be printed.  For example, the values of 802.11 WEP keys will be printed,
     if accessible to the current user.  This information is not printed by
     default, as it may be considered sensitive.

     If the network interface driver is not present in the kernel then
     ifconfig will attempt to load it.  The -n flag disables this behavior.

     Only the super-user may modify the configuration of a network interface.

NOTES
     The media selection system is relatively new and only some drivers
     support it (or have need for it).

EXAMPLES
     Assign the IPv4 address 192.0.2.10, with a network mask of 255.255.255.0,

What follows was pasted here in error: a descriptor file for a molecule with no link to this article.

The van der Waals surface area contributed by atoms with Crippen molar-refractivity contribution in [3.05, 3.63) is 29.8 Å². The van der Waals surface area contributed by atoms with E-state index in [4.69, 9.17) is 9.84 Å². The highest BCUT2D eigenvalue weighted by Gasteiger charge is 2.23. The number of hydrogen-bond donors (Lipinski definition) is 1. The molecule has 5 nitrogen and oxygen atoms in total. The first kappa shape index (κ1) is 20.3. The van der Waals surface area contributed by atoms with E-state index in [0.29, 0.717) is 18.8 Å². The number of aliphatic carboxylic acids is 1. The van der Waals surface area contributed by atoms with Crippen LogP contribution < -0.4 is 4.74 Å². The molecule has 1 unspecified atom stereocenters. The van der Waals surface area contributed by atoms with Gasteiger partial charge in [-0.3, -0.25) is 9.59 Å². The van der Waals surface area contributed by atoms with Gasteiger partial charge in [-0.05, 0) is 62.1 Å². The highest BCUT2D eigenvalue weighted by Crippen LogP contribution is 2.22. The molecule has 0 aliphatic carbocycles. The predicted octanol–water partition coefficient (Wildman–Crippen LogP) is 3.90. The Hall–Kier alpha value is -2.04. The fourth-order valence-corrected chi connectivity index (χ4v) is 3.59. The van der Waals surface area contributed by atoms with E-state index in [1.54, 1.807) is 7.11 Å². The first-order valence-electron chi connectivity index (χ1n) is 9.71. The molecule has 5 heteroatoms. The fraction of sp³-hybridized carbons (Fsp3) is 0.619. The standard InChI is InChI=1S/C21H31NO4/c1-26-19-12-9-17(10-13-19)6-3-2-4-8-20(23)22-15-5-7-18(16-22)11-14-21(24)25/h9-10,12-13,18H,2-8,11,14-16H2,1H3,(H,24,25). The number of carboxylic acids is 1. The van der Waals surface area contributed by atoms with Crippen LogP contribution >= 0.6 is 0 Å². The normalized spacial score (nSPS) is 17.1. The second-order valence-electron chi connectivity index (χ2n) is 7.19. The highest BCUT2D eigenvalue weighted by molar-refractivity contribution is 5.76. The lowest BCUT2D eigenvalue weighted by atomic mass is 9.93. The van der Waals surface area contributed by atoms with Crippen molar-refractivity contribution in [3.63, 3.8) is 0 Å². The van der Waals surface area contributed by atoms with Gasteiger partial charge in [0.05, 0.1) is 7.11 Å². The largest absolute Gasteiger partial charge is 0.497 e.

to the interface fxp0:
           # ifconfig fxp0 inet 192.0.2.10 netmask 255.255.255.0

     Add the IPv4 address 192.0.2.45, with the CIDR network prefix /28, to the
     interface ed0, using add as a synonym for the canonical form of the
     option alias:
           # ifconfig ed0 inet 192.0.2.45/28 add

     Remove the IPv4 address 192.0.2.45 from the interface ed0:
           # ifconfig ed0 inet 192.0.2.45 -alias

     Add the IPv6 address 2001:DB8:DBDB::123/48 to the interface em0:
           # ifconfig em0 inet6 2001:db8:bdbd::123 prefixlen 48 alias
     Note that lower case hexadecimal IPv6 addresses are acceptable.

     Remove the IPv6 address added in the above example, using the / character
     as shorthand for the network prefix, and using delete as a synonym for
     the canonical form of the option -alias:
           # ifconfig em0 inet6 2001:db8:bdbd::123/48 delete